Along the Potomac

Virginia and Maryland took two different steps Tuesday that could come back to haunt Northern Virginia.

Maryland elected a new governor who is adamant about building a highway that connects Interstate 95 with I-270 in the Washington, D.C., suburbs. Maryland Gov.-elect Bob Ehrlich ran a campaign promising to build the so-called inter-county connector as did his opponent Kathy Townsend. But Townsend critics felt she would renege on that promise just as her political mentor, Gov. Paris Glendening, did after he was elected. Ehrlich plans to have ground broken on the ICC prior to the end of his first term.

Northern Virginians went to the polls on Tuesday and voted down a measure that would have raised the region’s sales tax by a half penny to pay for $5 billion in transportation improvements. With that measure defeated, the region is hard pressed for any new sources of transportation revenue especially considering the commonwealth’s dire financial situation.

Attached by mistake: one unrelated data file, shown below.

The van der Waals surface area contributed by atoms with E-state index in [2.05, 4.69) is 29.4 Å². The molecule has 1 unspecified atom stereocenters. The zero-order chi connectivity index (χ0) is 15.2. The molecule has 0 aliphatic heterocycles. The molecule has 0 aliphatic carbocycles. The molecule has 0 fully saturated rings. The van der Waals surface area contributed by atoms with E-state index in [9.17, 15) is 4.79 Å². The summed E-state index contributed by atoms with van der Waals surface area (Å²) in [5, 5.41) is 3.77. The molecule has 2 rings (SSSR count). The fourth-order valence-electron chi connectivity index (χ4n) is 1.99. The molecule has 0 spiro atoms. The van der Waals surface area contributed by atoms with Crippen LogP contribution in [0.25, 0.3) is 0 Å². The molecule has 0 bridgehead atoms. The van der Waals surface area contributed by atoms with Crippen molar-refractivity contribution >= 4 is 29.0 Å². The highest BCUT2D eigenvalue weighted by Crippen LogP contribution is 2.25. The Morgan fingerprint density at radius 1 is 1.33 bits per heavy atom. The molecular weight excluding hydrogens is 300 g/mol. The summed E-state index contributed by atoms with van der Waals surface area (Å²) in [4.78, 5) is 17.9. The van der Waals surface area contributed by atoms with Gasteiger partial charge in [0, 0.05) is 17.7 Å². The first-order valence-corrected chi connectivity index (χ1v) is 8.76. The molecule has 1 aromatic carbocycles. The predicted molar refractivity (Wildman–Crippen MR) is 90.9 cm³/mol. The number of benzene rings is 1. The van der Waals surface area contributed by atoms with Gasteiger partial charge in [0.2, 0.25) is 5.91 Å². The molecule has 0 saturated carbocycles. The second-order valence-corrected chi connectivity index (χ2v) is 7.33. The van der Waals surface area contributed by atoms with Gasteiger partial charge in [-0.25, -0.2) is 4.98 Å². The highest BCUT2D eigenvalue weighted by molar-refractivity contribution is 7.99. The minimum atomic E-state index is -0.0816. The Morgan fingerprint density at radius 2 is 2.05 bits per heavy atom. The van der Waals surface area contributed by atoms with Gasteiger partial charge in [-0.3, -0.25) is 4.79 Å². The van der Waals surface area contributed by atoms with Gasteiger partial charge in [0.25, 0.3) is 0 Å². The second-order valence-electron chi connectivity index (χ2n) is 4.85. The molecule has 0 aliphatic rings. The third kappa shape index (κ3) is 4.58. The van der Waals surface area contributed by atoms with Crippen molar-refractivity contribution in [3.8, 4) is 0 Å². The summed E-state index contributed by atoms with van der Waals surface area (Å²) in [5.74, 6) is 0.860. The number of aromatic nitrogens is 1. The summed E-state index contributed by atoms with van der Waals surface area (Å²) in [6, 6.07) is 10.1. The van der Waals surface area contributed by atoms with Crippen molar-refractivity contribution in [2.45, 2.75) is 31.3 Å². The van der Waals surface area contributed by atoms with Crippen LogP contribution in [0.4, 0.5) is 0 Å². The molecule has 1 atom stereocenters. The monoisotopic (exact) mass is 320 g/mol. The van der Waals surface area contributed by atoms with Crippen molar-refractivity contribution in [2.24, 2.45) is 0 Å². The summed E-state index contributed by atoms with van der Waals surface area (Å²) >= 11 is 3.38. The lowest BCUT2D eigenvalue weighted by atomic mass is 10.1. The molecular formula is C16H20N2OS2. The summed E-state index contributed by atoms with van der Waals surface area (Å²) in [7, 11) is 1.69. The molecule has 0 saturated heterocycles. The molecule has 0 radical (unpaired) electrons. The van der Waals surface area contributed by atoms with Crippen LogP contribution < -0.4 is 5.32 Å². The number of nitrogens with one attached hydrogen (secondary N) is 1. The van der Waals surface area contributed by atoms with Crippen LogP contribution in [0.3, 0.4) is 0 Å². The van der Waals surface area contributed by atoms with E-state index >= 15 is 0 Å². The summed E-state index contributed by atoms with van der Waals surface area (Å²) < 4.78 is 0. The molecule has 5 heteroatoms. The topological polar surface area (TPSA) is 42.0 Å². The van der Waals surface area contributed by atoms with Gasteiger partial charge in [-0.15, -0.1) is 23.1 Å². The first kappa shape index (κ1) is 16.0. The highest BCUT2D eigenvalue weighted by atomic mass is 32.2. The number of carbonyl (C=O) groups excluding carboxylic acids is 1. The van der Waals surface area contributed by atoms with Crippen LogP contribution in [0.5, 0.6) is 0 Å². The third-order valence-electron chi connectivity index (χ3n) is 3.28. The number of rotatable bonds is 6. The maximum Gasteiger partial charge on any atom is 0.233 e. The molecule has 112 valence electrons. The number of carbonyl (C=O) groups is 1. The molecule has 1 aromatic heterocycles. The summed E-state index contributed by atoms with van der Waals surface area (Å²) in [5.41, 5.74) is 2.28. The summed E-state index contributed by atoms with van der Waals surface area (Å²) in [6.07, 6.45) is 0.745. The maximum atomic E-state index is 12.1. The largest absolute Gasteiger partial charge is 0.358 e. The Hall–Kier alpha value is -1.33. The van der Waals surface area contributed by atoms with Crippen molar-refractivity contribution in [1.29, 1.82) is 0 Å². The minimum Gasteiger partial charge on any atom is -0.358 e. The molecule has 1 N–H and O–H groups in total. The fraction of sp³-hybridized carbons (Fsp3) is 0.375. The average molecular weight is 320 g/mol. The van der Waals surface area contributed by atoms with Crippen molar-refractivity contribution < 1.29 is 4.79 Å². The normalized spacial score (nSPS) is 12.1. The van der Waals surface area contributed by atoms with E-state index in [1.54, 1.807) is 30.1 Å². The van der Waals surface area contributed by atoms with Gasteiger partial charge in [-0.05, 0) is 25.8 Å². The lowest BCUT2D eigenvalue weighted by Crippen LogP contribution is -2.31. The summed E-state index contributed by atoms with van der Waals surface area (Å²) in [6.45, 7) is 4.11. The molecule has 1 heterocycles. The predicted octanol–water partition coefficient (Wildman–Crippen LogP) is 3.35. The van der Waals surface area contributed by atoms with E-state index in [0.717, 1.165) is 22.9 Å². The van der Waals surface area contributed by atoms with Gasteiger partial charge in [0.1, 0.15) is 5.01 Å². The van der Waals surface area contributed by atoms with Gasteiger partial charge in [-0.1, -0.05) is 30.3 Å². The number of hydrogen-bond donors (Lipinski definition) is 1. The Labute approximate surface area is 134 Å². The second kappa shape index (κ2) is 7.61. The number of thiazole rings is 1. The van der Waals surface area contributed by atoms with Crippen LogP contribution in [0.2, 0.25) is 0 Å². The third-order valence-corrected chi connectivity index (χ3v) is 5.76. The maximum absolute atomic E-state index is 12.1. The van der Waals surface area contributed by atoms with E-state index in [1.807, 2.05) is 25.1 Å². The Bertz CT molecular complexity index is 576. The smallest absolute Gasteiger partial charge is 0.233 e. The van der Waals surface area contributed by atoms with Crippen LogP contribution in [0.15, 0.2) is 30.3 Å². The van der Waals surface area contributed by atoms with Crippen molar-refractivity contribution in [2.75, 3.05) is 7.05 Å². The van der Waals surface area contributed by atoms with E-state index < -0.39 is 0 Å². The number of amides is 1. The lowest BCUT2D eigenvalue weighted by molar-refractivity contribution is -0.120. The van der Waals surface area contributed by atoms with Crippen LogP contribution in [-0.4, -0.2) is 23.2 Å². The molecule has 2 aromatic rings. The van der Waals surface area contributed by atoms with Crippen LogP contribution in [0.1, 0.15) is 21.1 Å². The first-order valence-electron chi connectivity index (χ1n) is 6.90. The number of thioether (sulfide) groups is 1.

The Northern Virginia economy, while still sound, took some hits during the recent recession and continued highway gridlock will hurt the prospects for an economic boom similar to what was experienced in the 1990s. When businesses are looking to relocate or expand in the Washington, D.C., area, the state with the best highway network and transportation plan will hold the advantage. Northern Virginia’s reputation for gridlock won’t help and Maryland officials won’t hesitate to exploit the situation.

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